The FINANCIAL -- Condos are appreciating faster than single-family homes in markets across the U.S., especially where job markets are thriving or urban renewal is underway, according to the third quarter Zillow September Real Estate Market Report. Condos in the U.S. are appreciating at a rate of 5.1 percent, compared to the 3.7 percent appreciation among single-family homes.
Condo values crashed hard during the housing bust that kicked off the Great Recession. From the pre-recession peak to the lowest value, the median U.S. single-family home lost 20 percent of its value; from peak to bottom, the typical U.S. condo lost 33.2 percent of its value.
The housing market has since bounced back, and condos have finally caught up to other homes. In September, according to Zillow’s data, they are appreciating faster than single-family homes in nearly two-thirds of the top 35 most populated housing markets.
Condo values outpaced house values the most in the New York City metro area, in Dallas and Houston, and in Boston and Denver.
In Denver – one of the country’s fastest-growing housing markets – condo values are growing in value at an annual rate of just under 20 percent, while single-family home values are rising at 15.9 percent.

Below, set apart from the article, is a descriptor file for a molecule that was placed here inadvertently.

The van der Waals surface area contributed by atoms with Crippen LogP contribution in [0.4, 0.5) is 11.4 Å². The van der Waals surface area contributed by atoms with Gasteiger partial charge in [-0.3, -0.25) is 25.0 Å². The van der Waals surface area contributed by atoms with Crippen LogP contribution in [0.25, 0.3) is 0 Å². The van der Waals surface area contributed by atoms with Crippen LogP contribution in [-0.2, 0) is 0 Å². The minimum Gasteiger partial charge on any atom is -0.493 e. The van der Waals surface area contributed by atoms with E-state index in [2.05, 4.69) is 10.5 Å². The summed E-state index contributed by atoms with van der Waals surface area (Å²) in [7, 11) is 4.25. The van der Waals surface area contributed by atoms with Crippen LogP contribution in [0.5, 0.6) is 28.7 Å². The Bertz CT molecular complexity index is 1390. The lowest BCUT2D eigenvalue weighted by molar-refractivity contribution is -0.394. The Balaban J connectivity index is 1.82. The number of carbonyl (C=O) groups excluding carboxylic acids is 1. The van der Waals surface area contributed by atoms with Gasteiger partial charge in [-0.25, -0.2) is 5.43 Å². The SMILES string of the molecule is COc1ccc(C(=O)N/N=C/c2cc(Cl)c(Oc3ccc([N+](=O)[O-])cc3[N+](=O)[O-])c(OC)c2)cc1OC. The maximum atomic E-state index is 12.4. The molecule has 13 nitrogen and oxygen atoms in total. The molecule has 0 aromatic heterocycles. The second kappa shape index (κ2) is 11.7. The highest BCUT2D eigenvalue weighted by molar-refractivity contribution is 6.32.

“The housing bust hit condo values hard, and over the past few years, buying a condo wasn’t always considered a good investment compared to a single family home,” said Zillow Chief Economist Dr. Svenja Gudell. “But that’s changing, and condos increasingly represent a strong-performing, often affordable choice, particularly for first-time buyers interested both in homeownership and in keeping a lower-maintenance, city lifestyle. However, as younger buyers compete for homes in urban neighborhoods, it’s important to consider some of the additional costs of condo life, especially homeowner association fees, when weighing options.”
In Philadelphia, a market where many renters say they want to buy, single-family homes dropped slightly in value year-over-year, but condos are growing at 2.3 percent.
But in Miami, where luxury condos have spread across the skyline and condos make up 63 percent of the housing stock, condo values are not rising quite as fast as single-family homes.